Pre-pregnancy I ran, lifted weights and maintained a healthy weight, so I didn't anticipate any physical problems or complications once I got pregnant. Fast forward a few months later and a diagnosis of gestational diabetes plunged me into an unfamiliar world. One of monitoring blood sugar levels, planning meals, writing down everything I ate and meeting with a diabetes counselor. At first it was scary, but armed with the knowledge my doctors gave me, I got through it.
So if you're scared going in for the glucose test or if you've just been diagnosed, I'm going to pass on the knowledge that helped me survive pregnancy with gestational diabetes:
1. Yes, it’s serious, but don’t panic.
First, a diagnosis of gestational diabetes isn’t the same as Type I or Type II diabetes. Unlike Type I and Type II, gestational diabetes develops during pregnancy and resolves itself afterwards. In the rare cases that it doesn’t go away, the mom likely had undiagnosed Type I or Type II diabetes pre-pregnancy.
Babies born to mothers who either didn't receive treatment or didn't follow their doctor's guidelines have the risk of being born with "birth trauma, shoulder dystocia (shoulders impacted at delivery), high birth weight and in serious cases—in-utero fetal death," says OB-GYN, Dr. Alixandra Creapeau. The good news is that so much is known about gestational diabetes and how to treat it that if you do follow your Doctor's orders the risks drop significantly.
RELATED: How I Beat Gestational Diabetes
2. You won't necessarily have to give yourself insulin shots
When you’re diagnosed with diabetes, your mind may immediately go to a diabetic in your family and their insulin pump or daily shots. So it's only natural for you to wonder if you'll have to poke yourself with a needle everyday. The good news is... not necessarily.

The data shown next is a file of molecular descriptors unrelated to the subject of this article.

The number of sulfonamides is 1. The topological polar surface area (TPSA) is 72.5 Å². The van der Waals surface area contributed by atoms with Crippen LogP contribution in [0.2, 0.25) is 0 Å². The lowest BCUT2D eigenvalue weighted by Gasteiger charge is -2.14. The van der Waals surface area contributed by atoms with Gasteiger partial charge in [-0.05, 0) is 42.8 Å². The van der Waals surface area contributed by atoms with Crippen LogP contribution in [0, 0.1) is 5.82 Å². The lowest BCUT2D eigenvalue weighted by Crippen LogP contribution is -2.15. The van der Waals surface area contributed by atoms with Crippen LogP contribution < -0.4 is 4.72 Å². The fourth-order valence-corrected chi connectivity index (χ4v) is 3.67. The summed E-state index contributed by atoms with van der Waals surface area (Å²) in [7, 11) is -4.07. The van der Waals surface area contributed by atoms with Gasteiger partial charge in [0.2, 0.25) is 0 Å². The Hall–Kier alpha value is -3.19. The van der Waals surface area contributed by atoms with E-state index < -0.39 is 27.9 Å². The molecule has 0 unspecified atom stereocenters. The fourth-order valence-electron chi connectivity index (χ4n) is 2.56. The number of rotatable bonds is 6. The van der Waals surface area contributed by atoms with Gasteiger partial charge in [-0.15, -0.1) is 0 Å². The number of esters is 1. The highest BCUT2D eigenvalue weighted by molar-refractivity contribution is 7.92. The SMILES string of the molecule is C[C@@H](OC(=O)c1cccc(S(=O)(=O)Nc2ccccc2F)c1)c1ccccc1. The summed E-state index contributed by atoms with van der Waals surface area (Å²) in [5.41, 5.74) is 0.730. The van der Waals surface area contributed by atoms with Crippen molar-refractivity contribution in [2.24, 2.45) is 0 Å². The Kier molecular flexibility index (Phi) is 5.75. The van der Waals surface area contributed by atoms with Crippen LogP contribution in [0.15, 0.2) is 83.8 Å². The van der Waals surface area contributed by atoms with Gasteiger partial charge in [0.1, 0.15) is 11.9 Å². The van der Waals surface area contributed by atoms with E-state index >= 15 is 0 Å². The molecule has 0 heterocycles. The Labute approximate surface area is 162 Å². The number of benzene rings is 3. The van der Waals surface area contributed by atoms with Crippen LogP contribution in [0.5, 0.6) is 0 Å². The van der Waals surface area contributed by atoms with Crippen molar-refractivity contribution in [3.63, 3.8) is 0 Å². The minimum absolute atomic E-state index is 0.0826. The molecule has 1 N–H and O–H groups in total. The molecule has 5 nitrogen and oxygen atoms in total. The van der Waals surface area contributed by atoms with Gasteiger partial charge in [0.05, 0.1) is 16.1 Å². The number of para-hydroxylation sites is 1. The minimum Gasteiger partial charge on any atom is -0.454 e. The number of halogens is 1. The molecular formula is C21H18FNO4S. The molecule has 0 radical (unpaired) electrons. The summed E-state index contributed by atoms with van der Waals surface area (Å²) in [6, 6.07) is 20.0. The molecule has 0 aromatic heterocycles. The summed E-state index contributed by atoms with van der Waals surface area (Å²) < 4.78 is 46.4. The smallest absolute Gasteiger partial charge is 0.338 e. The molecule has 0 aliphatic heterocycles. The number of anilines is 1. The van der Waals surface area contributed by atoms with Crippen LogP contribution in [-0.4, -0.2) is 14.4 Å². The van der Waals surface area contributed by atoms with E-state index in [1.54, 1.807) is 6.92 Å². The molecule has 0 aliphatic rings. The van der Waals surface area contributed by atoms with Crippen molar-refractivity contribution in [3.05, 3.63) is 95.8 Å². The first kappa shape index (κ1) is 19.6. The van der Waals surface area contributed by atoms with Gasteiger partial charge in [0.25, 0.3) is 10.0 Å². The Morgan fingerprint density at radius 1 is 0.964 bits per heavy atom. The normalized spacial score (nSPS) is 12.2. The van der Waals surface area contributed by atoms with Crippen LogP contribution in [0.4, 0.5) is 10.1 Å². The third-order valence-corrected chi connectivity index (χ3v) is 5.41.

In many cases gestational diabetes can be controlled through diet and exercise. Dr. Crepeau reassures women who’ve been diagnoses with gestational diabetes that "although all gestational diabetics will need to check their blood sugars frequently, only a small subset will need to start anti-diabetic medication.” Your Doctor will continue to monitor your blood sugar levels and if they remain under acceptable levels, no shots for you!
No one warned me that as the baby grew, so did the stress on my body. A meal that had been "safe" a month into my third trimester sent my blood sugar levels too high a month later.
3. But you will have to monitor your blood sugars.
I’m not a huge fan of needles (is anyone?) so it was a relief to discover that I could take my blood with a small pinprick device. Your Doctor or diabetes counselor will provide you with both the device and the glucose test strips. The American Diabetes Association recommends testing your blood before a meal, one hour after and two hours after. My doctor had me also checking it when I woke up before I ate anything and after every snack. Your care team will establish the schedule that’s right for you. Yes, it's annoying, but it's totally doable.
4. Prepare to get really disciplined about your diet.
As a part of blood sugar monitoring, prepare to measure and track everything you eat. My diabetes counselor gave me a booklet into which I wrote every meal and snack, the time of day I ate it, the amount of carbs I ate and my blood sugar levels an hour after eating.
No one warned me that as the baby grew, so did the stress on my body. A meal that had been "safe" a month into my third trimester sent my blood sugar levels too high a month later. You’re not only going to have to get disciplined about your diet, you’re going to be adjusting it constantly. The constant monitoring gets old, which is why Dr. Crepeau often encourages her patients to “continue to think of it as a short-term situation, just push through to the end.”
5. Get ready to to be at the doctor’s more.
A diagnosis of gestational diabetes means that you’re going to be at the doctors a lot more. You’ll be meeting with your diabetes counselor, either bi-weekly or monthly depending on your numbers. In addition, your doctor will schedule more ultrasounds to make sure the fetus isn’t getting too big. Stock up on e-books and warn your boss because by the time you deliver, you’ll be on first name basis with your doctor’s receptionist staff, nurses and the ultrasound technician.
My son was born a healthy six pounds, seven ounces and passed all his blood tests the first day. After delivery, I was tested to make sure that the gestational diabetes had gone away—and it had. Unfortunately, as Dr. Crepeau warned me, “a history of gestational diabetes is linked with the development of Type I and II diabetes, metabolic syndrome and cardiovascular disease later in life,” so I’ve focused on continuing to exercise and eat healthy.
Yes, it’s scary to have any complications with your pregnancy, but gestational diabetes is completely treatable and manageable. And when I held my son for the first time I didn’t regret a single day of that strict diet, a single time pricking my finger to draw blood, or all those doctor’s visits.
It was all worth it.